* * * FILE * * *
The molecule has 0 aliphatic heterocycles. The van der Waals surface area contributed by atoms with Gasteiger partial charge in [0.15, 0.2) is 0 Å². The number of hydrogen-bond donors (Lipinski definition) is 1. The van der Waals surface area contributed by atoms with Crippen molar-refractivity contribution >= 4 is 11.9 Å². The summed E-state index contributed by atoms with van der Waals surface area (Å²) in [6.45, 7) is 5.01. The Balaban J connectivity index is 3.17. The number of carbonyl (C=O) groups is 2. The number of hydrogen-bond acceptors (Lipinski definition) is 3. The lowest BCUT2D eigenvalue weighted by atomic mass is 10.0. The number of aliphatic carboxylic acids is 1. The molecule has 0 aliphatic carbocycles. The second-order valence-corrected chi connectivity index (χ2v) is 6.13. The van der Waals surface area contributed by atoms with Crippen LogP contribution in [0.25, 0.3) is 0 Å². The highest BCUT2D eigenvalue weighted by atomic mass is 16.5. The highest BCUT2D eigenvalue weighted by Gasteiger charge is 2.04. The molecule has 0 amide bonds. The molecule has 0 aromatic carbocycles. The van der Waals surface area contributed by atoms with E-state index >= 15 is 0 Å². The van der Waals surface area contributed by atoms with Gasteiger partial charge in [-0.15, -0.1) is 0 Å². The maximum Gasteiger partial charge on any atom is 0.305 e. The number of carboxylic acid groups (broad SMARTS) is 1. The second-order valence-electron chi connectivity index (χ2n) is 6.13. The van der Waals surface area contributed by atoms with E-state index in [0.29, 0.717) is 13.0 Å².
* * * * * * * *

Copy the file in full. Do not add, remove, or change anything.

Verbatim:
The molecule has 0 aliphatic heterocycles. The van der Waals surface area contributed by atoms with Gasteiger partial charge in [0.15, 0.2) is 0 Å². The number of hydrogen-bond donors (Lipinski definition) is 1. The van der Waals surface area contributed by atoms with Crippen molar-refractivity contribution >= 4 is 11.9 Å². The summed E-state index contributed by atoms with van der Waals surface area (Å²) in [6.45, 7) is 5.01. The Balaban J connectivity index is 3.17. The number of carbonyl (C=O) groups is 2. The number of hydrogen-bond acceptors (Lipinski definition) is 3. The lowest BCUT2D eigenvalue weighted by atomic mass is 10.0. The number of aliphatic carboxylic acids is 1. The molecule has 0 aliphatic carbocycles. The second-order valence-corrected chi connectivity index (χ2v) is 6.13. The van der Waals surface area contributed by atoms with Crippen LogP contribution in [0.25, 0.3) is 0 Å². The highest BCUT2D eigenvalue weighted by atomic mass is 16.5. The highest BCUT2D eigenvalue weighted by Gasteiger charge is 2.04. The molecule has 0 amide bonds. The molecule has 0 aromatic carbocycles. The van der Waals surface area contributed by atoms with E-state index >= 15 is 0 Å². The van der Waals surface area contributed by atoms with Gasteiger partial charge in [-0.15, -0.1) is 0 Å². The maximum Gasteiger partial charge on any atom is 0.305 e. The number of carboxylic acid groups (broad SMARTS) is 1. The second-order valence-electron chi connectivity index (χ2n) is 6.13. The van der Waals surface area contributed by atoms with E-state index in [0.29, 0.717) is 13.0 Å².